Discrimination by race and gender has been a major feature of Australian history since European settlement in 1788. The period until the 1970s was characterised by overt discrimination on the grounds of gender and race with discriminatory policies affecting the employment of women, Aborigines and non-European migrants. Agitation for changes grew in the 1960s with lobbying from a variety of groups within the community including burgeoning women's groups, trade unions, and groups pursuing changes on racial issues. Changes in legislation and policies began to be achieved in the late 1960s, with equal pay awards on the basis of gender and race and the removal of some discriminatory employment practices such as the "marriage bar", which prevented married women from retaining permanent employment in public services and areas of private employment. Beginning in 1975, anti-discrimination legislation was introduced on the grounds of race and sex. In the following decade affirmative action legislation required large employers to take a more pro-active stance on examining discrimination against women within their organisation and instituting a program which would assist in the achievement of equal employment opportunity. At the beginning of the twenty-first century in Australia there is public recognition of women's and all ethnic groups' rights to work and not be subjected to discriminatory practices. The outcomes from these policies, however, are not so clear cut. Women and Aborigines (1.5 per cent of the population) earn less than white men and Aborigines have a significantly higher unemployment rate. Women form the majority of temporary and part-time workers. In an increasingly decentralised industrial relations system that emphasises collective bargaining at the workplace, regulations for minimum working standards are being reduced. Thus, despite continuing anti-discrimination and affirmative action policies, the labour market is becoming increasingly insecure for more of the workfoice. Yet security in employment and minimum standards are crucial for the achievement of employment equity. This chapter discusses the evolution of policies designed to achieve equal opportunity in employment. It concentrates on policies that affect women and Aborigines.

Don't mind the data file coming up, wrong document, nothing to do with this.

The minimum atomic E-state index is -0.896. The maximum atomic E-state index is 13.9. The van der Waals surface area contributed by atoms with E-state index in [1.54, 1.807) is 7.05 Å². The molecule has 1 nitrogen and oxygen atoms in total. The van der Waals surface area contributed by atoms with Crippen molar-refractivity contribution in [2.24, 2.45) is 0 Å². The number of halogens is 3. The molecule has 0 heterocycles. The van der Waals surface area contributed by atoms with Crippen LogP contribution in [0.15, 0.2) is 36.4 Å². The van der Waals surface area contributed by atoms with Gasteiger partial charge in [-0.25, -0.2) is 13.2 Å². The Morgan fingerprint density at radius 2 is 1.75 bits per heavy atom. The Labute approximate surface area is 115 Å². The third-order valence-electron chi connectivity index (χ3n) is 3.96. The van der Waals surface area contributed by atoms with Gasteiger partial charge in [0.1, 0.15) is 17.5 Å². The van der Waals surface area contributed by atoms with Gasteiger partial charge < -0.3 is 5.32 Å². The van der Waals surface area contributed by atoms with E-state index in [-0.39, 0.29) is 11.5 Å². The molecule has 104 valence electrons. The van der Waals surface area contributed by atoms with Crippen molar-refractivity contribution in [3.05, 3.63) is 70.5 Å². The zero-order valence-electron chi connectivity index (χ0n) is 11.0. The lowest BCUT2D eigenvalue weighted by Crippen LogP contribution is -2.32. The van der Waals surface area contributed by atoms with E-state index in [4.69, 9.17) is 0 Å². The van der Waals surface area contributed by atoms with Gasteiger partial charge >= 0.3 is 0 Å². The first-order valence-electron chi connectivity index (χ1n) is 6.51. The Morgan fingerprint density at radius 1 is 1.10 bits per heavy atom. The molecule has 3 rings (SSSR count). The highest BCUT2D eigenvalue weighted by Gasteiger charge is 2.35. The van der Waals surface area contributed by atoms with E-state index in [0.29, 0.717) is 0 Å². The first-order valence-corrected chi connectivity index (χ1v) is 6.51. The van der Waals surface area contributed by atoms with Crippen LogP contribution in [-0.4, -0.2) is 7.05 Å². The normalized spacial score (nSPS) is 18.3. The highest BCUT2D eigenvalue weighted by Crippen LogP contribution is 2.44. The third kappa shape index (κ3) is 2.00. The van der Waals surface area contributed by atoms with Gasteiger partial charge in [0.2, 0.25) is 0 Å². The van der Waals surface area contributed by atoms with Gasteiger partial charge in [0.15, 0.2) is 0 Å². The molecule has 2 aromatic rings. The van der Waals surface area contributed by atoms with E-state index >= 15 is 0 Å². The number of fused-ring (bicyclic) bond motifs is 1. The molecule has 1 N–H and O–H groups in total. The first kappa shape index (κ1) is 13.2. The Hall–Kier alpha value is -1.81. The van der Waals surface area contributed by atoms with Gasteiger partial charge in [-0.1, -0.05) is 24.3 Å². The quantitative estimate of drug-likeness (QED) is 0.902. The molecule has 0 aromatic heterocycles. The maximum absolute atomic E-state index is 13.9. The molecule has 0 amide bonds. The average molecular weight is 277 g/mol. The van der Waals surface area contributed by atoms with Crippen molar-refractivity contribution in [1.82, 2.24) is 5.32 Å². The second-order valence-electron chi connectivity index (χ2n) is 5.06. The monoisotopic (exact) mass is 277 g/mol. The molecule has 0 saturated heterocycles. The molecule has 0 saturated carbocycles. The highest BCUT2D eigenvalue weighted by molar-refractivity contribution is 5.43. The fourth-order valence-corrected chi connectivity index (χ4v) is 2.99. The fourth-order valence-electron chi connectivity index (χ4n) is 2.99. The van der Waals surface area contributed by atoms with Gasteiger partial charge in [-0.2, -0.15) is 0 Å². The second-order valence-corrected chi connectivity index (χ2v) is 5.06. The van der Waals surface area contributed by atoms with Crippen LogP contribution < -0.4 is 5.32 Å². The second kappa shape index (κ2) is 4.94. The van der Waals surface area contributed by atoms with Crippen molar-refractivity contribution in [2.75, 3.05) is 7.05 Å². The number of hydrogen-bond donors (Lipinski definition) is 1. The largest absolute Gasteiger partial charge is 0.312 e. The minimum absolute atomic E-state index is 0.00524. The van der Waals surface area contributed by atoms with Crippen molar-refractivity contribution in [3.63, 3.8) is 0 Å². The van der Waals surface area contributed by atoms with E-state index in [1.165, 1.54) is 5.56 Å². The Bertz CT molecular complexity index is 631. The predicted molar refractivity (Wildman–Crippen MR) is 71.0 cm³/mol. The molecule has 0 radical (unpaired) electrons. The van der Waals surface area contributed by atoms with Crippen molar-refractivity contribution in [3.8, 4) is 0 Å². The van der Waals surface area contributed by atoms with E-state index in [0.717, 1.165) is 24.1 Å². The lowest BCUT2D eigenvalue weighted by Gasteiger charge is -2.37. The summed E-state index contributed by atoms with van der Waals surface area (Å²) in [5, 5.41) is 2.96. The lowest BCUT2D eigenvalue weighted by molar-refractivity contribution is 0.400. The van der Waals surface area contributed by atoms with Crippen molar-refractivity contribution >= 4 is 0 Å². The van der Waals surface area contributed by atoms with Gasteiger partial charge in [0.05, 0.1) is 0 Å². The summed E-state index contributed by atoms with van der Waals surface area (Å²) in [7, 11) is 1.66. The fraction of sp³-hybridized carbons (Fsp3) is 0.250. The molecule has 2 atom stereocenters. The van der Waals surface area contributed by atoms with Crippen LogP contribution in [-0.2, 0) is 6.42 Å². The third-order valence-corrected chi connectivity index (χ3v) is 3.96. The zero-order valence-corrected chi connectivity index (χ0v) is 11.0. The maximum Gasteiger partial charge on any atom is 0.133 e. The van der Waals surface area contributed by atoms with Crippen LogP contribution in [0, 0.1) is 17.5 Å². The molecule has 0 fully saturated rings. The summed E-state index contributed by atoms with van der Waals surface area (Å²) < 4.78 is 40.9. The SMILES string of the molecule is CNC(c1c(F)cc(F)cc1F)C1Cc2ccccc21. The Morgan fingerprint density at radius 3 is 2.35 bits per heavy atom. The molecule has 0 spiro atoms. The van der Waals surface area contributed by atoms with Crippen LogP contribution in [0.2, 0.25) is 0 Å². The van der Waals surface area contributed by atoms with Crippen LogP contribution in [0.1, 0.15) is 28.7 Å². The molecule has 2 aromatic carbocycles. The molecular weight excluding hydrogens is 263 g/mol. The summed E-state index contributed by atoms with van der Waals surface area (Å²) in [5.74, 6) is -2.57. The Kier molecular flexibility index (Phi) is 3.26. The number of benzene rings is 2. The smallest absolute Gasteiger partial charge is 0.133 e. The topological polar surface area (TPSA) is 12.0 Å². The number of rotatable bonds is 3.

Workplace Equality: International Perspectives on Legislation, Policy and Practice p. 47-64
Library of Public Policy and Public Administration 7